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Nedbank: Informing investment decisions

Since 2011, the Cambridge Institute for Sustainability Leadership (CISL) has worked closely with the South African bank, Nedbank, to transform the company’s strategy to be fit for purpose in the next economy. In February 2014, Chief Executive Mike Brown announced the launch of Fair Share 2030, a business strategy that responds to the premise that to be a thriving bank in the long term Nedbank needs to operate in a thriving society. The strategy comprises a carefully calculated flow of money, starting in 2015 and allocated each year, to invest in future-proofing the environment, society and our business.


"Fair Share 2030 forms part of our strategic portfolio tilt, a mechanism through which to shift away from areas that contribute to societal risks, and towards areas that build resilience and well-being. It forms another vital component of Nedbank’s vision to be Africa’s most admired bank."

Mike Brown, Chief Executive, Nedbank Group

Nedbank (with assets of about $70bn) prides itself on being a leading South African company when it comes to environmental matters, having pioneered a Green Affinity programme with WWF in 1990. It was the first African bank to become carbon neutral, the first African bank to sign up to the Equator Principles, and the only South African bank to participate in the Water Disclosure Project. 

Despite winning accolades for being the most sustainable bank in Africa, the company – in common with the rest of business and society – is still wrestling with the challenge of how to grow while transitioning to a truly sustainable economy. Early in 2011, Nedbank invited CISL to structure a process to reveal innovative ways of extending its existing ‘green and caring’ aspiration into the bank’s range of products and services. 

In the initial diagnostic phase, CISL surveyed the Nedbank ‘institutional brain’ with regards to the implications of sustainability for business and society. The bank’s leadership team identified five areas holding back progress. Pivotal to these were the absence of a long-term view against which to test assumptions and strategic decisions. 

CISL and Nedbank created a small cross-functional team to address this gap by developing a set of Long-term Goals for South Africa, which together describe a desirable future that Nedbank would like to operate in and contribute to shaping through its core business activities. The eight stretch goals, to be achieved by 2030, encompass economic, social, and environmental dimensions of most relevance to the South African financial sector.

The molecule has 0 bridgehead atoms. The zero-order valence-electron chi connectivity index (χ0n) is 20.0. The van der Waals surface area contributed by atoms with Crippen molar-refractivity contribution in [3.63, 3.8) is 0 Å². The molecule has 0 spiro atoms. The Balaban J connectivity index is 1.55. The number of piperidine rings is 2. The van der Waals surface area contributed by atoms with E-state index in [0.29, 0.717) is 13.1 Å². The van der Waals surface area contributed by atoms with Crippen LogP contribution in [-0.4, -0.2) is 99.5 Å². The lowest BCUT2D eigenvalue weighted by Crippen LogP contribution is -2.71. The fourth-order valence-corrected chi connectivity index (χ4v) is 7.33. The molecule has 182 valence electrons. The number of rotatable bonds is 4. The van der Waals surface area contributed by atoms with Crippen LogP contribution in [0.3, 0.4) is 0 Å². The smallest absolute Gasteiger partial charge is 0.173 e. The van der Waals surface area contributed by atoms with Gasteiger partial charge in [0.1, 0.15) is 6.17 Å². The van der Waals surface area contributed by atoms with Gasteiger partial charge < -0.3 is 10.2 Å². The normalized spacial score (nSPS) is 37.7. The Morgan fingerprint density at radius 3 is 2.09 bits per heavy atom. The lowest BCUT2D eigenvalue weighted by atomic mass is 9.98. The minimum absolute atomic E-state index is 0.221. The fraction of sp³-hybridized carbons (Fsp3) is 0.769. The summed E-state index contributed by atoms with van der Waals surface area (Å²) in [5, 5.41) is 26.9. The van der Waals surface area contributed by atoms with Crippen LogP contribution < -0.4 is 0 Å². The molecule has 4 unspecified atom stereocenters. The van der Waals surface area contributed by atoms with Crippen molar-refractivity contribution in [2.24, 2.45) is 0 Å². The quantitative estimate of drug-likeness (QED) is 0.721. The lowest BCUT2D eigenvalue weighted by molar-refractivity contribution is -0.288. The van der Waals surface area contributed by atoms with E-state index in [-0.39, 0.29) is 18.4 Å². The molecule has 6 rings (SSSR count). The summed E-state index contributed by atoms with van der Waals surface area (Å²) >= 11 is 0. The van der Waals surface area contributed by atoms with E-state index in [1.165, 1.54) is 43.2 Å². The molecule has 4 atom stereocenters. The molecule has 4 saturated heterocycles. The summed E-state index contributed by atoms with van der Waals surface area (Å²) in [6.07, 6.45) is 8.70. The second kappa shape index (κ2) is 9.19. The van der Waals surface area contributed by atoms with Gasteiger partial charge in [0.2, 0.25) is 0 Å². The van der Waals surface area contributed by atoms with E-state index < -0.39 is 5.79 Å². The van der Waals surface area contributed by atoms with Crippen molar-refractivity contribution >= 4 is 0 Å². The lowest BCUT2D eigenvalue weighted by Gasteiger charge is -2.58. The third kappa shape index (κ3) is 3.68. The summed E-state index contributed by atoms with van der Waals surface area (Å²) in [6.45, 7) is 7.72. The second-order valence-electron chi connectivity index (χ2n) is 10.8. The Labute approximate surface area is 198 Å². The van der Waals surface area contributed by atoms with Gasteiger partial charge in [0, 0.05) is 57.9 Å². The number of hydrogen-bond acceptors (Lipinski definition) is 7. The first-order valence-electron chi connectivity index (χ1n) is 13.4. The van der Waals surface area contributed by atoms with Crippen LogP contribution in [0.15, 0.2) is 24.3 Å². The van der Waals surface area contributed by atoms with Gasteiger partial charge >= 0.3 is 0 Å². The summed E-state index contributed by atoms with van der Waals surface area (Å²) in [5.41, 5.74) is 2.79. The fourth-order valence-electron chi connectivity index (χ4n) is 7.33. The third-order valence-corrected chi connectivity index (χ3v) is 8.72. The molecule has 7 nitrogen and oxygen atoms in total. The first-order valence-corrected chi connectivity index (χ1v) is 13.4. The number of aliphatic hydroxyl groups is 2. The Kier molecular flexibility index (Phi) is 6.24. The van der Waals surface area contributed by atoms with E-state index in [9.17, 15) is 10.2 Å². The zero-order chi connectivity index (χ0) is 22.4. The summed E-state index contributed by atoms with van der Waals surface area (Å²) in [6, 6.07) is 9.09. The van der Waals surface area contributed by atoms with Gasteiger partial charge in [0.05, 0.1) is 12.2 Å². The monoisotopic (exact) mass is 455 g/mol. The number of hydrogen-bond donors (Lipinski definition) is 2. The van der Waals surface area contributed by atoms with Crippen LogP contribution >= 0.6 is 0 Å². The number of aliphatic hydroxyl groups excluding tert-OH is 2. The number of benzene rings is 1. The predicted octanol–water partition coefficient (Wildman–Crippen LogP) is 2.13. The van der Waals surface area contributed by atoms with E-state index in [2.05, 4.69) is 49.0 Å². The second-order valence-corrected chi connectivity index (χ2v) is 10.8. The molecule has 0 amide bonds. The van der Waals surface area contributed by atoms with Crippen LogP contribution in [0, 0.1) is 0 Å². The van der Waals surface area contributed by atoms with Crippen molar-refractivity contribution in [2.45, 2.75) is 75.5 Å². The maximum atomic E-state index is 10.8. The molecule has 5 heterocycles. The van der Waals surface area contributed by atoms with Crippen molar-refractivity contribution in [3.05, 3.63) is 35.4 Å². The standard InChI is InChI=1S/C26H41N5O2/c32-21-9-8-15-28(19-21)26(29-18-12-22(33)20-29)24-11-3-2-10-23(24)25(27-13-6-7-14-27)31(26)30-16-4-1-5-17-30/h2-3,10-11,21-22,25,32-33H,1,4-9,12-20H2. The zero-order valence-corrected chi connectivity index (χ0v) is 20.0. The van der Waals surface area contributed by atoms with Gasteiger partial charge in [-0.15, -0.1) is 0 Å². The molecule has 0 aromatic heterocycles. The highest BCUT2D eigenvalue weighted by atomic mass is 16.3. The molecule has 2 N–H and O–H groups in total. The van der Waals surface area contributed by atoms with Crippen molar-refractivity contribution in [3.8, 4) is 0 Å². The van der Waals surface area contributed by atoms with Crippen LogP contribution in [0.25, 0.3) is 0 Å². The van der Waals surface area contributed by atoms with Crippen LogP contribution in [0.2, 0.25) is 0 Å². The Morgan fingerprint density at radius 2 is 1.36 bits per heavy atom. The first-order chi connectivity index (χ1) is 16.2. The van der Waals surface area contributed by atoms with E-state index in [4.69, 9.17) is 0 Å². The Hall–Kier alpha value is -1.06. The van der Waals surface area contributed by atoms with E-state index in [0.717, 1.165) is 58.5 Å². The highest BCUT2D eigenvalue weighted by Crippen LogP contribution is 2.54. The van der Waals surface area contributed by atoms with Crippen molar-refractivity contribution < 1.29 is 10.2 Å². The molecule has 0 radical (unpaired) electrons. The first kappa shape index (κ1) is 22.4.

The Nedbank–CISL project team then developed a strategic response, dubbed “Fair Share 2030”. It answers the question: what is Nedbank’s ‘fair share‘ of funding deployed into the economy – that would not happen on a business-as-usual trajectory – that is required to meet the Long-term Goals by 2030? 

Fair Share 2030 explicitly acknowledges that Nedbank is one component of a complex system of actors that will need to operate differently in order to create a vibrant, flourishing South Africa by 2030. To contribute its fair share, Nedbank will have to innovate new products, services, and business models that directly address the Long-term Goals while driving new and sustainable value creation. 

In mid-2013, CISL designed and ran a three-day customised seminar, aimed at senior management personnel from all areas of the bank, to deepen understanding and start developing business solutions. The seminar proved successful in generating internal momentum and embedding Fair Share 2030 as a highly visible priority initiative within Nedbank.


CISL’s tailored training helps organisations across multiple sectors frame a response to sustainability trends. to discuss how a customised course can help your organisation achieve commercial impact.

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Testimonials

"This programme is an important catalyst for climate action within the Bank. We now have the knowledge, skills and confidence to engage colleagues and clients – skills that are essential if we are to promote green, inclusive growth across Africa."

Dr Balgis Osman-Elasha, Climate Change Expert (Program Task Manger), African Development Bank